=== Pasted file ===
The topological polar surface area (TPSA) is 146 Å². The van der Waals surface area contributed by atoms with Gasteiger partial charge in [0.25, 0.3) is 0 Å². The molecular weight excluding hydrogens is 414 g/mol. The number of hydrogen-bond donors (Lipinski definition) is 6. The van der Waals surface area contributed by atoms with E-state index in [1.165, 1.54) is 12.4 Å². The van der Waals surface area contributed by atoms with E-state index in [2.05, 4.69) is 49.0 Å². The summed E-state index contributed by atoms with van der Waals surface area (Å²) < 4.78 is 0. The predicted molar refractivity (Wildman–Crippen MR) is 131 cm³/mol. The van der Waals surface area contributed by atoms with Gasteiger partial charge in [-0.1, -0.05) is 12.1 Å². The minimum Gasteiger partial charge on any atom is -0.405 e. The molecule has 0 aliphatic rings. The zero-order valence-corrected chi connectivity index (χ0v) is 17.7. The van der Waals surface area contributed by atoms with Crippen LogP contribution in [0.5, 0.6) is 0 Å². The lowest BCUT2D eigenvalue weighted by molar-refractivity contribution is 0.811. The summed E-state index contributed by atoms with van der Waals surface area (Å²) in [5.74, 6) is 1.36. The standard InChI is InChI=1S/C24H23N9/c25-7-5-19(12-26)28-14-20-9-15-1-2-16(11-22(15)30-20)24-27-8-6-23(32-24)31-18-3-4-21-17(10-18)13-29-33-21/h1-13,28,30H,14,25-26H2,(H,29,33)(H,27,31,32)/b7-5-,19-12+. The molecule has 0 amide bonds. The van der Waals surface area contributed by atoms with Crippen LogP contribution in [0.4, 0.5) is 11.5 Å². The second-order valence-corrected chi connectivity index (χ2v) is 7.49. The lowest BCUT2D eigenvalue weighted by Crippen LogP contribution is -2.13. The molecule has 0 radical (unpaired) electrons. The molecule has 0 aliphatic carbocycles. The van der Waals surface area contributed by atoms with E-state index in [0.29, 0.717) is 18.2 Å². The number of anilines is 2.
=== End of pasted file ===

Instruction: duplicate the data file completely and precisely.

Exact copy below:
The topological polar surface area (TPSA) is 146 Å². The van der Waals surface area contributed by atoms with Gasteiger partial charge in [0.25, 0.3) is 0 Å². The molecular weight excluding hydrogens is 414 g/mol. The number of hydrogen-bond donors (Lipinski definition) is 6. The van der Waals surface area contributed by atoms with E-state index in [1.165, 1.54) is 12.4 Å². The van der Waals surface area contributed by atoms with E-state index in [2.05, 4.69) is 49.0 Å². The summed E-state index contributed by atoms with van der Waals surface area (Å²) < 4.78 is 0. The predicted molar refractivity (Wildman–Crippen MR) is 131 cm³/mol. The van der Waals surface area contributed by atoms with Gasteiger partial charge in [-0.1, -0.05) is 12.1 Å². The minimum Gasteiger partial charge on any atom is -0.405 e. The molecule has 0 aliphatic rings. The zero-order valence-corrected chi connectivity index (χ0v) is 17.7. The van der Waals surface area contributed by atoms with Crippen LogP contribution in [0.5, 0.6) is 0 Å². The lowest BCUT2D eigenvalue weighted by molar-refractivity contribution is 0.811. The summed E-state index contributed by atoms with van der Waals surface area (Å²) in [5.74, 6) is 1.36. The standard InChI is InChI=1S/C24H23N9/c25-7-5-19(12-26)28-14-20-9-15-1-2-16(11-22(15)30-20)24-27-8-6-23(32-24)31-18-3-4-21-17(10-18)13-29-33-21/h1-13,28,30H,14,25-26H2,(H,29,33)(H,27,31,32)/b7-5-,19-12+. The molecule has 0 amide bonds. The van der Waals surface area contributed by atoms with Crippen LogP contribution in [0.4, 0.5) is 11.5 Å². The second-order valence-corrected chi connectivity index (χ2v) is 7.49. The lowest BCUT2D eigenvalue weighted by Crippen LogP contribution is -2.13. The molecule has 0 radical (unpaired) electrons. The molecule has 0 aliphatic carbocycles. The van der Waals surface area contributed by atoms with E-state index in [0.29, 0.717) is 18.2 Å². The number of anilines is 2.